3 Ways to Remove a CCJ from Your Credit Record

Remove CCJ - 3 WaysIf you’ve received a CCJ, this could have some serious consequences for you if it’s not removed from your credit record. It can hinder you in obtaining credit and may even stop employers from taking you on.

There are however 3 ways that you can get the CCJ removed or stop it being registered in the first place.

1. Pay the CCJ within a month

Although a CCJ can appear on your credit record within a day or two of the judgment, if you pay it off within a month, and the court knows that, then it will be taken off again. If you do pay it within that timescale, it will be just as though it was never entered.

It’s the responsibility of the person you’re paying to tell the court that you’ve paid and if they don’t do that then the court won’t know and so the CCJ won’t be taken off the register. When you pay, it’s worth asking them to confirm that have actually told the court!

You can also tell the court yourself, but you need to send proof of payment and will have to pay a fee of £15.

If you wait more than a month before paying it, this won’t remove the CCJ from your credit record. It will however mean that the CCJ is marked as ‘satisfied’, which will make it slightly easier for you to obtain credit. The CCJ will still be on the register, but credit checks will also show that you paid it, albeit not on time.

2. Wait 6 years

After 6 years, the CCJ will be removed automatically from your credit record without you having to do anything. Even if you don’t pay it, the CCJ will be removed and it will be too late for the creditor to enforce it.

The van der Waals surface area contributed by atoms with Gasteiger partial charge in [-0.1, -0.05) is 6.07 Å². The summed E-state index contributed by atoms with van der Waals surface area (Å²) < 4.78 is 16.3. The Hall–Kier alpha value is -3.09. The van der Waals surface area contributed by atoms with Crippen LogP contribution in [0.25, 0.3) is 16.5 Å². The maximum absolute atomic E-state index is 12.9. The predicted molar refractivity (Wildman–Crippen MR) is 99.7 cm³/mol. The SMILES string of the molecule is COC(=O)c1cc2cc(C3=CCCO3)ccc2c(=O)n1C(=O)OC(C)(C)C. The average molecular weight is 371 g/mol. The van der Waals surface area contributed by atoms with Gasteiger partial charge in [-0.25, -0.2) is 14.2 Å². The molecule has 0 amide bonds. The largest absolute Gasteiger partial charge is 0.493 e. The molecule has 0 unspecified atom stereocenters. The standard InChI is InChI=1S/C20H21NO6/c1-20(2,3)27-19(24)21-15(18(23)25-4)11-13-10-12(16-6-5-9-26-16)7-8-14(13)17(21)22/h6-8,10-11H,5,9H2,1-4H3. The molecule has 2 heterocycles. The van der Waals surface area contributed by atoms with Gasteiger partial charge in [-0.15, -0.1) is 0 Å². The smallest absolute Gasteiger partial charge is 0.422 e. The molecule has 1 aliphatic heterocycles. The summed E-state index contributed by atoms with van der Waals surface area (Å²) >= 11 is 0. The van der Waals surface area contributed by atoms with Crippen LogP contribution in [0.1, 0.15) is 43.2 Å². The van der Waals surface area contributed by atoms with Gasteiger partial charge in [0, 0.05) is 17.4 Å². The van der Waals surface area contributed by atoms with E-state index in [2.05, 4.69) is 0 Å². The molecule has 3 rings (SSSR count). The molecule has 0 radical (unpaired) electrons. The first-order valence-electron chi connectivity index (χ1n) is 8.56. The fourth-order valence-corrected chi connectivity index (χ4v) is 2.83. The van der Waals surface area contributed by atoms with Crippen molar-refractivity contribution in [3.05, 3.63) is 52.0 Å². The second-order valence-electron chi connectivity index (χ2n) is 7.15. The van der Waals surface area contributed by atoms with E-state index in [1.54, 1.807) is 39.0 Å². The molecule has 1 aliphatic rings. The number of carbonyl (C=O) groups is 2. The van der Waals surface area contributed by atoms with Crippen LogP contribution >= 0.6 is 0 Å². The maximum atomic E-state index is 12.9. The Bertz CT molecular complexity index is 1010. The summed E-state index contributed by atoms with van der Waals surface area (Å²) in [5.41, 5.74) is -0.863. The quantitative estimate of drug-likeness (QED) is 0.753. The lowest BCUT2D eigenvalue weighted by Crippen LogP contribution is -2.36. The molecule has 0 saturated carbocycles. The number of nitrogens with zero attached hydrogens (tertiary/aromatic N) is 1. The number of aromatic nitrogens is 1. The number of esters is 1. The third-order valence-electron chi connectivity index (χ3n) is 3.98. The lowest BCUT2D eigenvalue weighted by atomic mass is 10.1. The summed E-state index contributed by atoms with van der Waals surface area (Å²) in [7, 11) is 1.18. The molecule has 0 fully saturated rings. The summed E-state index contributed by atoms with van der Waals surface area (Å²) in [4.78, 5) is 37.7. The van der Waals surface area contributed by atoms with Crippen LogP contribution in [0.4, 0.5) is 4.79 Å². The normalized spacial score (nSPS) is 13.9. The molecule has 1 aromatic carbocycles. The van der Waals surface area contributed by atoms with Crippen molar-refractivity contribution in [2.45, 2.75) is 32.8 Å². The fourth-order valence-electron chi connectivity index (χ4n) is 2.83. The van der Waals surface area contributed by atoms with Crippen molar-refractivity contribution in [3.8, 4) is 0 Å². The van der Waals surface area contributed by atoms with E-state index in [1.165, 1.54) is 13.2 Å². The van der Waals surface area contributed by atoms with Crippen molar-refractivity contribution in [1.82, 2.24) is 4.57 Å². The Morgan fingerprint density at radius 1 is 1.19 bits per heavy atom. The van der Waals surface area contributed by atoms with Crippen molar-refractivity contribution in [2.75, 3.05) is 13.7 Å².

If your CCJ is already quite old, this may be the best option. However, if it’s only recently been entered, can you really afford to wait so many years with a poor credit rating?

The six year period is counted from the date of the judgment.

3. Apply to have the CCJ set side

If the CCJ is a “default judgment”, then the court has a discretion to set it aside.

A default judgment is a judgment that the court makes when the defendant fails to acknowledge the claim or to put in a defence. If the judgment was given at a hearing you attended, then it will not be a default judgment. Similarly, if you replied to the claim and admitted owing the money, then it will not be a default judgment.

If it is a default judgment, then it can be set aside if you can show that you have a real prospect of succesfully defending the claim or if there some other good reason why you should be allowed to defend the claim now. For example, the claim form may have been sent to the wrong address so you didn’t know about the claim in the first place, or have the opportunity to pay the judgment within a month so that it was taken off the register again.

The court also has a power to set aside a judgment made at a hearing if you failed to attend, but there must be a good reason why you didn’t attend.

If it is set aside, the CCJ will be removed from the register straight away so it will be as though the judgment was never made in the first place.

N.B. When exercising its disrection to set aside a CCJ the court must consider whether or not you made the application promptly. For that reason, it’s important to do something about it as soon as you know that a CCJ has been registered against you so that you have have the best chance of the CCJ being set aside.